Tom was a longtime friend of mine. I met him in the early '90s. He's from Indiana, but he was managing editor at The Comics Journal which is sort of like the Rolling Stone of comics. But he and I sort of hit it off right away because we're both midwestern and had that similar kind of sense of humor and stuff. Tom was just a magical support system for cartoonists. He loves cartoons, he loves comics, he loves talent, and he has this magical power where he could be everywhere.

So, if you go to San Diego, he's in every room at San Diego Comic Con, listening to everybody. He has all the information, the greatest rolodex in comics. So, when Lucy and I and Vijaya started up this festival, I knew we were going to need somebody to be executive director and actually run it. We didn't have that. I called up Tom, who was living in New Mexico and asked him to come. So he was our first executive director, and he was amazing. As I said, he knew everybody and everybody loved him, and when he passed away pretty suddenly we were all caught way off guard.

But with his family, we developed the idea of this award for—you know, there are a lot of people in comics who are not an editor or a pencil or letterer. That's what Tom was, and he personified the best of it, I thought.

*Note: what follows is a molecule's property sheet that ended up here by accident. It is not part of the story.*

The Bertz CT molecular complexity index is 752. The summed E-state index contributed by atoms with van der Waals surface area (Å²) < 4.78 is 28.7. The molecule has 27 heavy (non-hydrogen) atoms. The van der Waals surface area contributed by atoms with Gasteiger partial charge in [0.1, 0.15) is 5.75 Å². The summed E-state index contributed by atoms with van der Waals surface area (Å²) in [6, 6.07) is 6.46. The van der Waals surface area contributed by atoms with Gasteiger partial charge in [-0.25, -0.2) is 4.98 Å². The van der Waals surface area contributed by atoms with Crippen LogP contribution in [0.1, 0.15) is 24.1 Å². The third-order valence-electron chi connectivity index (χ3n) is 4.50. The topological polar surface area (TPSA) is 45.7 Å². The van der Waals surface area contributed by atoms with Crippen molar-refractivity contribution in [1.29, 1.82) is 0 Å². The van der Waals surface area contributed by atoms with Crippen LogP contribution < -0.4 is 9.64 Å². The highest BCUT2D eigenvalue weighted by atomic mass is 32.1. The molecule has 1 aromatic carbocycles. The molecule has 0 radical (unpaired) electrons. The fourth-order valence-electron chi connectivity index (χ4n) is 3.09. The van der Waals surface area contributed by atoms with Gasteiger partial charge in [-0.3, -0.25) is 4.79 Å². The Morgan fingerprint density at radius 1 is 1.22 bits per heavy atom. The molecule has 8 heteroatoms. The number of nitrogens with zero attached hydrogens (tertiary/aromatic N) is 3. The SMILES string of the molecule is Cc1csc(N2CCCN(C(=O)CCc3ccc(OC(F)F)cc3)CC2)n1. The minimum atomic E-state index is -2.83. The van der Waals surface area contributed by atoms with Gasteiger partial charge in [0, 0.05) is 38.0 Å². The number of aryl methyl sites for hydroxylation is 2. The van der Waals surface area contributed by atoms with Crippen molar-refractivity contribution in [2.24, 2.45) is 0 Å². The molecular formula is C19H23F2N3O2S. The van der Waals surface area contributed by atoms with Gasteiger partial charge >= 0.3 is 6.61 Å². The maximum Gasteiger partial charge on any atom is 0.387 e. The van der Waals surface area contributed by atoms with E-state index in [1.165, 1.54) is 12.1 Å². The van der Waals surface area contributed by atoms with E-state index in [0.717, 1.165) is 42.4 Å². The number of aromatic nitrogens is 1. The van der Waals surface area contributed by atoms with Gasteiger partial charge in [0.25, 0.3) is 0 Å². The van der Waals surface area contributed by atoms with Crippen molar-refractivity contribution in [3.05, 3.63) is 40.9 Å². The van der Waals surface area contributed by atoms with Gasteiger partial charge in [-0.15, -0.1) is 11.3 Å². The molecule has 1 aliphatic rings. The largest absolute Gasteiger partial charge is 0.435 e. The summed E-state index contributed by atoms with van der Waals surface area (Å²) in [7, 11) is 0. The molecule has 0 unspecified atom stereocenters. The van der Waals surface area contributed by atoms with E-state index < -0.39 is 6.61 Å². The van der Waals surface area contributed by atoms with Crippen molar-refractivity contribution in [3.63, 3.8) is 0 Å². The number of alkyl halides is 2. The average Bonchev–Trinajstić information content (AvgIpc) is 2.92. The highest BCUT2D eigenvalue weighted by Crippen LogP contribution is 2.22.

So that's what the award is.

This year, it's going to Frederik L. Schodt. He translates manga. He's one of the earliest proponents of manga. And in fact, I spent a week with him in Tokyo, and he invited out like five, cartoonists and their partners just to spend a week and tour all the big Tokyo publishing houses.

What can attendees look forward to at this year's festival?

It's the usual thing where it’s the four-day festival, and we usually start with two days on campus, where the Wexner Center is and the Billy Ireland. And there's a series of what we call Teach & Talks where cartoonists just get up and have some speciality that they're gonna talk about, a little more educational.

I know there's a lot of great panels. Tom Gauld is going to be there. I'm interviewing him along with a librarian. There's gallery tours, and the Wexner usually has our big event which is going to be Keith Knight (He's got a second season of Woke), then Saturday and Sunday are downtown, just a couple miles down the road, and that's at the downtown library and art museum. There we have a big expo where there's exhibitors and cartoonists sell[ing] their books-- like a comic show, but it's heavily aimed at creators and independents.

There's a full list at our website.

Comics Crossroads Columbus takes place October 6-9, 2022 in Columbus, Ohio.